Underestimated developer cost in Polkadot ecosystem

@alice_und_bob has raised a very good discussion here:

However, as a parachain team, I’d like to add the other side of the coin: Not only the developer experience, but also the cost matters. I didn’t see any significant discussion in the Polkadot forum, so I’d like to open a new thread to talk about it. Actually I have shared my idea with Parity before as a follow up for the developer experience survey, but never get a response. So let me publish it.

I’m building on Phala Network and would like to point out some real problems not addressed in DX survey.

First of all, the real cost to develop on Polkadot is unmatched high. Compared with developing on Ethereum, parachain developers need to pay for the blockchain explorer, indexer, hardware wallet, and RPC providers monthly. Recently the OpenGov has rejected most of the initiatives to cover those costs by the relay chain treasury. So the parachain team has to pay. Otherwise each team must maintain a large DevOps and RD team to maintain those infrastructure. And don’t forget, running a network is already costly.

Secondly, the lack of standard results in very limited composability and consequently the ecosystem becomes further and further away from the “mainstream” users.

Although Polkadot is advertised as the interoperability solution, its deliverables are actually slower than the competitors. There are a bunch of reasons: the slow development progress of XCMP, the high barrier to open HRMP channel (governance is expensive), and the lack of XCM documentation, and the complexity of the three versions of XCM (compared with competitors like Axelar). We can name more reasons, but as a result, the XCM ecosystem evolves too slowly.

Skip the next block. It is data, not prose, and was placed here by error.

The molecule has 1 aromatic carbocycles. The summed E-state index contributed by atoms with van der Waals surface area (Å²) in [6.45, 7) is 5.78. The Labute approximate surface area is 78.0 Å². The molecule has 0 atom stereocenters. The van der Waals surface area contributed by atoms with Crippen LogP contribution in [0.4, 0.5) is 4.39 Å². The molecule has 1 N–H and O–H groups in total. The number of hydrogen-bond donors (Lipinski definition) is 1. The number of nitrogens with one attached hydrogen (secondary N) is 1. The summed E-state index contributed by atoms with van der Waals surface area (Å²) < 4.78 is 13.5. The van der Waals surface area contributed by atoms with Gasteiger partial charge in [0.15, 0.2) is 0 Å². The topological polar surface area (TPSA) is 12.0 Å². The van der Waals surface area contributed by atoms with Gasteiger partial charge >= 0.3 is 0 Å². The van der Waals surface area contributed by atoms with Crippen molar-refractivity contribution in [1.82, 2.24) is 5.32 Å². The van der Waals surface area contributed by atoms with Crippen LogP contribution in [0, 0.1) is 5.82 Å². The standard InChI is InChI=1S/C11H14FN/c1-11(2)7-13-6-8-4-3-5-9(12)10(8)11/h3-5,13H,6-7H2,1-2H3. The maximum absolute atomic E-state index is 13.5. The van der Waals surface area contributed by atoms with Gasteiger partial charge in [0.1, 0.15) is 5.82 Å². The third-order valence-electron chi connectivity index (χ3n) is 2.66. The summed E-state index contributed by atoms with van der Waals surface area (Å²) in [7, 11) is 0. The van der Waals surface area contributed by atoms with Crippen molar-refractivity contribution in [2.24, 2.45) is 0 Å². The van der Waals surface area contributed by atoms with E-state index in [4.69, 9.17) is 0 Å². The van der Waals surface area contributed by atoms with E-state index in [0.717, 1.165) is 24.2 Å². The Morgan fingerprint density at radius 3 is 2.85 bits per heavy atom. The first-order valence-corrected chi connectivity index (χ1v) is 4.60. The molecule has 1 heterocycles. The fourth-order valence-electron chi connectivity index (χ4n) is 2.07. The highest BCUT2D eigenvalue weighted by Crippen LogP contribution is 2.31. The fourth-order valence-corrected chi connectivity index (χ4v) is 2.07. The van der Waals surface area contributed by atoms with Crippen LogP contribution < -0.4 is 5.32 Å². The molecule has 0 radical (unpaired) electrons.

Currently the only way to compose two projects (parachains) is to use XCM. Given it’s hard to learn, develop, and maintain, it’s natural that the parachains evolved their ecosystem so slowly.

And let’s see how does the “mainstream” ecosystem performs. We know that’s the EVM ecosystem. In there, the projects are smart contracts, and they can interact with each other seamlessly. Contract calls are way easier than XCM and it doesn’t require any governance process. On the other hand, in the parachain ecosystem, a new team can only build their own parachain and compose with another by XCM, or they contribute to the parachain codebase by writing a pallet. The both process involve governance and thus a lot of resources to establish the trust in the community.

Each reason adds the cost to the parachain startup, and eventually the ROI of building a parachain becomes a questionable value.